Monaragala district, Uva Province, Sri Lanka
We are walking, 5km off the Wellawaya-Buttala road. The village is surrounded by higher land. The road to Indika’s home winds through sugar cane fields along both sides of the road – sugar cane farming is the most common livelihood among villagers in this area. Chapa, our sign language interpreter, makes a video call to Indika – we are not certain how to find his house. A few minutes later, we meet a tuktuk coming towards us. Indika is driving. I don’t understand anything of the conversation between Chapa and Indika. Apparently, they first met at a conference in Colombo, long ago. We get into the tuktuk and Indika drives us to his house. We see Wandinaheala Rock from his garden and, at the top of the rock, a huge flag waving in the breeze. Indika tells us it was his younger brother who – like Indika and his wife – has been deaf from birth that placed the flag on the rock. The younger brother lives with his parents, a few houses away.
I can hear the blue-brow flag flapping in the wind.
We sit in the living area and talk about Indika’s day-to-day activities. Indika studied sign language at a special school, so he and Chapa have no difficulty communicating. We learn about Indika’s vegetable cultivation. He takes the harvest to market in the town in his tuk tuk. Initially, he had trouble negotiating prices with buyers. He’d have to write his prices down on pieces of paper and show the other person. Now, he just opens up the calculator on his phone and types the amount in for the buyer to see. The buyers know him well now, and Indika believes he gets the best prices from them.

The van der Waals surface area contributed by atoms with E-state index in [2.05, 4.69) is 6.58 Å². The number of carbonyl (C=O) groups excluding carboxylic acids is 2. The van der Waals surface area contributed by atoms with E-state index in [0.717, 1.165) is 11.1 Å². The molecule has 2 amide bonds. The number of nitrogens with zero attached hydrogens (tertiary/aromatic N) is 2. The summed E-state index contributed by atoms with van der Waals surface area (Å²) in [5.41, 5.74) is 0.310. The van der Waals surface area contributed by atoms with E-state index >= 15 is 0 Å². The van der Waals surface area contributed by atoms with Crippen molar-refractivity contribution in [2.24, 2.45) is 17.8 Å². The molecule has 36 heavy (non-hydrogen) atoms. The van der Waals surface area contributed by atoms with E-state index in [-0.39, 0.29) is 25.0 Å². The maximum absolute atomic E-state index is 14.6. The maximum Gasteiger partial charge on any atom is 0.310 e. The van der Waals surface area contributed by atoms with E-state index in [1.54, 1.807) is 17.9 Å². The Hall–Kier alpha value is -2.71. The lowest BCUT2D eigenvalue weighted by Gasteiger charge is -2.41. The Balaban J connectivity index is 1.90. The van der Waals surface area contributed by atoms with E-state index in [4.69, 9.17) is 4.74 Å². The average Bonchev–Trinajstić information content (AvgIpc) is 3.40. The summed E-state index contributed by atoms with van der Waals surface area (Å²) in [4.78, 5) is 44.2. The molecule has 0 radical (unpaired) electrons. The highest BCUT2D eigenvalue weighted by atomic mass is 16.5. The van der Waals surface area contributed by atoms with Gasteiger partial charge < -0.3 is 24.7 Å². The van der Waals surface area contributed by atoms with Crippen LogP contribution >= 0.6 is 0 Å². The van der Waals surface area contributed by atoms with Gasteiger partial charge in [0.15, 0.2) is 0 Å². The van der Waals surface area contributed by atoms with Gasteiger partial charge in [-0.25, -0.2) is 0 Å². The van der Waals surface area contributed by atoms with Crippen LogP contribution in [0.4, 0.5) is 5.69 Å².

Indika’s mother joins the conversation while we roam around the chena. I’m captured by the speed and apparent fluency of the sign-language conversation between mother and son. I ask her how she learnt to sign.
Indika was two years old when she realized that her son had a problem with his hearing. She sought remedies through various rituals performances and ended up spending a huge amount of money on them. Then at about seven years old, Indika was enrolled in a special school. His mother took him to school everyday, and while waiting for her son, she also learnt sign language. It was a tough task for her. She thought of giving it up. But then her younger son was also born with the same impartment. She was determined to learn sign language. She sat for the final examination with sign language schoolteachers. All the other parents who were in the class with her had dropped out. Today, she is pleased about her effort since she is the bond of the family. Indika, his wife and his brother depend on their mother when visiting public places, such as hospitals.
“Every time I take Indika to hospital, I tell him that he only has to fill up his name and age in the registration form, but he is afraid to go there alone,” she tells me. “Recently he had a pain in the stomach, and was admitted to hospital. I had to be there in the hospital the whole time, to communicate with doctors and nurses. He couldn’t even explain where exactly the pain was”.
We chat a little bit more while exploring the chena and head back to Buttala town. Chapa and I talk about how good it is that Indika’s mobile phone enables him to work and conduct business independently. I also can’t help but wonder about the contrast in his engagement with the hospital. In almost every focus group discussion we have had in Sri Lanka with people with hearing disability, the issue of communicating at hospitals has come up. I hope that this is an issue we can help provide a solution to.